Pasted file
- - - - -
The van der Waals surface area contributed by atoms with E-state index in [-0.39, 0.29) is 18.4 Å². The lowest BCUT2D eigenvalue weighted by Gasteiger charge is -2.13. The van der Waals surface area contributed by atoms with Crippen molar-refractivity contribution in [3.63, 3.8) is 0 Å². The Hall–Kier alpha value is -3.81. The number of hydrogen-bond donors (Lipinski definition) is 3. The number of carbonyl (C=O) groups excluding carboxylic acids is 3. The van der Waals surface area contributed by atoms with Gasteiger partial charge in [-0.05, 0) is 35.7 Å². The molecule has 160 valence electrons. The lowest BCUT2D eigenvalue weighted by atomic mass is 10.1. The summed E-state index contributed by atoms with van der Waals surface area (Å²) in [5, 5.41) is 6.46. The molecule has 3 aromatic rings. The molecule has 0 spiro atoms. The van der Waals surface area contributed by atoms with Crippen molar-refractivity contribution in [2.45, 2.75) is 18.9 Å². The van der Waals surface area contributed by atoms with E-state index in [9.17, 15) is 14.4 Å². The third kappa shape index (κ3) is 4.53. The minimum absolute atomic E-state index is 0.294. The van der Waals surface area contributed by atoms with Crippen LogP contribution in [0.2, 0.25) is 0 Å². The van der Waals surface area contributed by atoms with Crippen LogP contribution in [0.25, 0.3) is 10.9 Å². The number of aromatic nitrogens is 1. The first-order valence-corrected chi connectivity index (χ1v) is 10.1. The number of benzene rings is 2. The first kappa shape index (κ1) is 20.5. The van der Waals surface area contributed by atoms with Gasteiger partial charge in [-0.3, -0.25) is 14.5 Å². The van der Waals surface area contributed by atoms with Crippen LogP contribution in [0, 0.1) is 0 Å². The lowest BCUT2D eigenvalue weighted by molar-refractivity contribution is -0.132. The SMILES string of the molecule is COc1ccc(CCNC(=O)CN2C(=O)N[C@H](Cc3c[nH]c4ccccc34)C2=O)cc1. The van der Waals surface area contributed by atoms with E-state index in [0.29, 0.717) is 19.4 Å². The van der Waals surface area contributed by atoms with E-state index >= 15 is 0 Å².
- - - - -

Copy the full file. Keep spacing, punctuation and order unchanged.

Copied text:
The van der Waals surface area contributed by atoms with E-state index in [-0.39, 0.29) is 18.4 Å². The lowest BCUT2D eigenvalue weighted by Gasteiger charge is -2.13. The van der Waals surface area contributed by atoms with Crippen molar-refractivity contribution in [3.63, 3.8) is 0 Å². The Hall–Kier alpha value is -3.81. The number of hydrogen-bond donors (Lipinski definition) is 3. The number of carbonyl (C=O) groups excluding carboxylic acids is 3. The van der Waals surface area contributed by atoms with Gasteiger partial charge in [-0.05, 0) is 35.7 Å². The molecule has 160 valence electrons. The lowest BCUT2D eigenvalue weighted by atomic mass is 10.1. The summed E-state index contributed by atoms with van der Waals surface area (Å²) in [5, 5.41) is 6.46. The molecule has 3 aromatic rings. The molecule has 0 spiro atoms. The van der Waals surface area contributed by atoms with Crippen molar-refractivity contribution in [2.45, 2.75) is 18.9 Å². The van der Waals surface area contributed by atoms with E-state index in [9.17, 15) is 14.4 Å². The third kappa shape index (κ3) is 4.53. The minimum absolute atomic E-state index is 0.294. The van der Waals surface area contributed by atoms with Crippen LogP contribution in [0.2, 0.25) is 0 Å². The van der Waals surface area contributed by atoms with Crippen LogP contribution in [0.25, 0.3) is 10.9 Å². The number of aromatic nitrogens is 1. The first-order valence-corrected chi connectivity index (χ1v) is 10.1. The number of benzene rings is 2. The first kappa shape index (κ1) is 20.5. The van der Waals surface area contributed by atoms with Gasteiger partial charge in [-0.3, -0.25) is 14.5 Å². The van der Waals surface area contributed by atoms with Crippen LogP contribution in [0, 0.1) is 0 Å². The lowest BCUT2D eigenvalue weighted by molar-refractivity contribution is -0.132. The SMILES string of the molecule is COc1ccc(CCNC(=O)CN2C(=O)N[C@H](Cc3c[nH]c4ccccc34)C2=O)cc1. The van der Waals surface area contributed by atoms with E-state index in [0.29, 0.717) is 19.4 Å². The van der Waals surface area contributed by atoms with E-state index >= 15 is 0 Å².